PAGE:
Kiria Cruz Wang

English As Second Language Teacher, Bridgeport Public Schools

The small tropical town of Barceloneta, on the northern edge of Puerto Rico, is dotted by colorful Spanish colonial homes, bright fruit trees, and lively music. But for native Kiria Cruz Wang, Barceloneta was characterized by something else – the deep connections that community members build with one another, which was an important aspect of growing up here. 

Some of Cruz Wang’s most impactful experiences of these relationships were through her grandfather, a veteran who became a local teacher because he wanted to help people and his community.

“I graduated from the school where my grandfather used to teach, and while I was there or later in life while walking around downtown, people would stop me and ask me if I was his granddaughter and tell me how much they loved him, or that he was their favorite teacher. Hearing the stories of people who worked with him or were actually his students made me feel so humble and happy that I was part of his family. It made me want to be someone like that in the future.”

A significant experience during a concert, with the beat of conga drums filling the air, affirmed her aspiration to be a teacher herself. “I was in middle school, or younger, and I saw a girl who was older than I was – she was in a wheelchair,” Cruz Wang said. The girl was enchanted by the congas, and Cruz Wang did not want the girl’s physical and intellectual disabilities to hold her back from experiencing the music the same way she could.

 “She just wanted to listen to the music. Oh my god, I tried to carry her. I was trying to bring her closer to the stage where the band was playing.” The feeling that it brought Cruz Wang to see how the girl’s joy grew as they connected with one another and as the girl realized that, with Cruz Wang’s help, she was getting closer to the band, was where it all really started for her.

“Right after I told my mom that I wanted to be a teacher,” Cruz Wang said. “The experience of seeing someone with special needs and wanting to help her… lit the candle for me.”

Cruz Wang taught English for four years in Puerto Rico before she moved to the states. Today, she is an English As Second Language teacher at Warren Harding High School in Bridgeport, Connecticut, where there is a large bilingual community.

As a teacher, Cruz Wang says her goal is to bring that spirit of creating meaningful connections to the students in her classroom – especially when it comes to serving those who may need extra support to catch up to their peers.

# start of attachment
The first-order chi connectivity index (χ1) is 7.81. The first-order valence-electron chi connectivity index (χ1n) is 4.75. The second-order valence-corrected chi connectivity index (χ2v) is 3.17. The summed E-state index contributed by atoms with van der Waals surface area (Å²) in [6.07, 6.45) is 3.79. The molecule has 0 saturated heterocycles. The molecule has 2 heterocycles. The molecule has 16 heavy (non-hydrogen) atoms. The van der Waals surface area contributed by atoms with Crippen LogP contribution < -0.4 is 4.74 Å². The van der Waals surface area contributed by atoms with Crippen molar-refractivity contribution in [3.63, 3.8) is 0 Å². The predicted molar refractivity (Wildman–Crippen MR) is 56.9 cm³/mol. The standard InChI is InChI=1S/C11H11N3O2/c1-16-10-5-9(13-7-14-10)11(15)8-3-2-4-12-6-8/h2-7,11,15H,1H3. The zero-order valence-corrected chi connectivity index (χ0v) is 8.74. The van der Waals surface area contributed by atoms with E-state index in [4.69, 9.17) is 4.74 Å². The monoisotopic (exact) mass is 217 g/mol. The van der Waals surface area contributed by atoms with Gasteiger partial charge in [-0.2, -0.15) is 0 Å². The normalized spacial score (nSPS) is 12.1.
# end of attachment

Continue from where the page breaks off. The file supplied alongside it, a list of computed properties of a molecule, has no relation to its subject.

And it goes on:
“My students might not want to learn English at first, because many kids come into the country because they don’t have another option,” Cruz Wang said.  “Their parents might bring them or send them, and they see learning English as a task, not as an opportunity to help them be successful in their lives.”

Building great relationships with my students is one of the most important things. I try to make the kids laugh, and to be someone they know they can talk to about their personal experiences.

Kiria Cruz Wang

"Because I create special bonds with my students, my class becomes meaningful for them. And having students saying ‘you're the best teacher, I love your class, it was my favorite in high school’...it's big for me. Because at the end of the day, I don’t want to be a good teacher for other people to recognize me. I want to be a good teacher for my students.”

The COVID-19 pandemic and the introduction of distance learning made school even more difficult for some students. Absenteeism has been a significant challenge, especially for students with special learning needs.  “It was very challenging for all of us because it was hybrid. So I had kids in front of me and I had kids at the same time online. And you have to work with everybody's needs.”

Cruz Wang drew inspiration from her upbringing to navigate the challenges of the pandemic. She focused on continuing to make meaningful connections with her students, truly listening to what they were experiencing and feeling, and celebrating moments of joy and success throughout the year.

“I've never thought of myself as an amazing teacher because I know that we can always grow,” she said. “But when I think about teaching and I think about my students, it always fills my heart.”